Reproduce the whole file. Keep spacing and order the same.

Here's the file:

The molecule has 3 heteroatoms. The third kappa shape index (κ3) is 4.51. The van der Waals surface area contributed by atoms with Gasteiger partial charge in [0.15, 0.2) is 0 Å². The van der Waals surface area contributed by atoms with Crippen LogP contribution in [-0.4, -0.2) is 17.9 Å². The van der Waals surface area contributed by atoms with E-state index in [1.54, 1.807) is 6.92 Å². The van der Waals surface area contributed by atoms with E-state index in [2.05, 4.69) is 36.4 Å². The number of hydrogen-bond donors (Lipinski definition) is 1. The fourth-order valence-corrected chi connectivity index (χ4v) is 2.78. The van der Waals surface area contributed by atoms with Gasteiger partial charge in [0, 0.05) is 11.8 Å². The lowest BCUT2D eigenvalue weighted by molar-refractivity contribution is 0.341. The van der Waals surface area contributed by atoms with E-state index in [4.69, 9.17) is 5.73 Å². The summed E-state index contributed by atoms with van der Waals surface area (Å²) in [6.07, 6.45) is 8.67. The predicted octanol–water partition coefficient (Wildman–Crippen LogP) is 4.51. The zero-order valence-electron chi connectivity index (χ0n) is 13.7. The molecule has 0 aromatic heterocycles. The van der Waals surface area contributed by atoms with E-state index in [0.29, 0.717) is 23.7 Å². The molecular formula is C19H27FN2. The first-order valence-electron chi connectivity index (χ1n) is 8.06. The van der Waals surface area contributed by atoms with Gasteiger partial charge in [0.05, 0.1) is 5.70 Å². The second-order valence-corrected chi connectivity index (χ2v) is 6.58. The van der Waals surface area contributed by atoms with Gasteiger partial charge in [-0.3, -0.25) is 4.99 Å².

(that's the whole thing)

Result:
The molecule has 3 heteroatoms. The third kappa shape index (κ3) is 4.51. The van der Waals surface area contributed by atoms with Gasteiger partial charge in [0.15, 0.2) is 0 Å². The van der Waals surface area contributed by atoms with Crippen LogP contribution in [-0.4, -0.2) is 17.9 Å². The van der Waals surface area contributed by atoms with E-state index in [1.54, 1.807) is 6.92 Å². The van der Waals surface area contributed by atoms with E-state index in [2.05, 4.69) is 36.4 Å². The number of hydrogen-bond donors (Lipinski definition) is 1. The fourth-order valence-corrected chi connectivity index (χ4v) is 2.78. The van der Waals surface area contributed by atoms with Gasteiger partial charge in [0, 0.05) is 11.8 Å². The lowest BCUT2D eigenvalue weighted by molar-refractivity contribution is 0.341. The van der Waals surface area contributed by atoms with E-state index in [4.69, 9.17) is 5.73 Å². The summed E-state index contributed by atoms with van der Waals surface area (Å²) in [6.07, 6.45) is 8.67. The predicted octanol–water partition coefficient (Wildman–Crippen LogP) is 4.51. The zero-order valence-electron chi connectivity index (χ0n) is 13.7. The molecule has 0 aromatic heterocycles. The van der Waals surface area contributed by atoms with E-state index in [0.29, 0.717) is 23.7 Å². The molecular formula is C19H27FN2. The first-order valence-electron chi connectivity index (χ1n) is 8.06. The van der Waals surface area contributed by atoms with Gasteiger partial charge in [0.05, 0.1) is 5.70 Å². The second-order valence-corrected chi connectivity index (χ2v) is 6.58. The van der Waals surface area contributed by atoms with Gasteiger partial charge in [-0.3, -0.25) is 4.99 Å².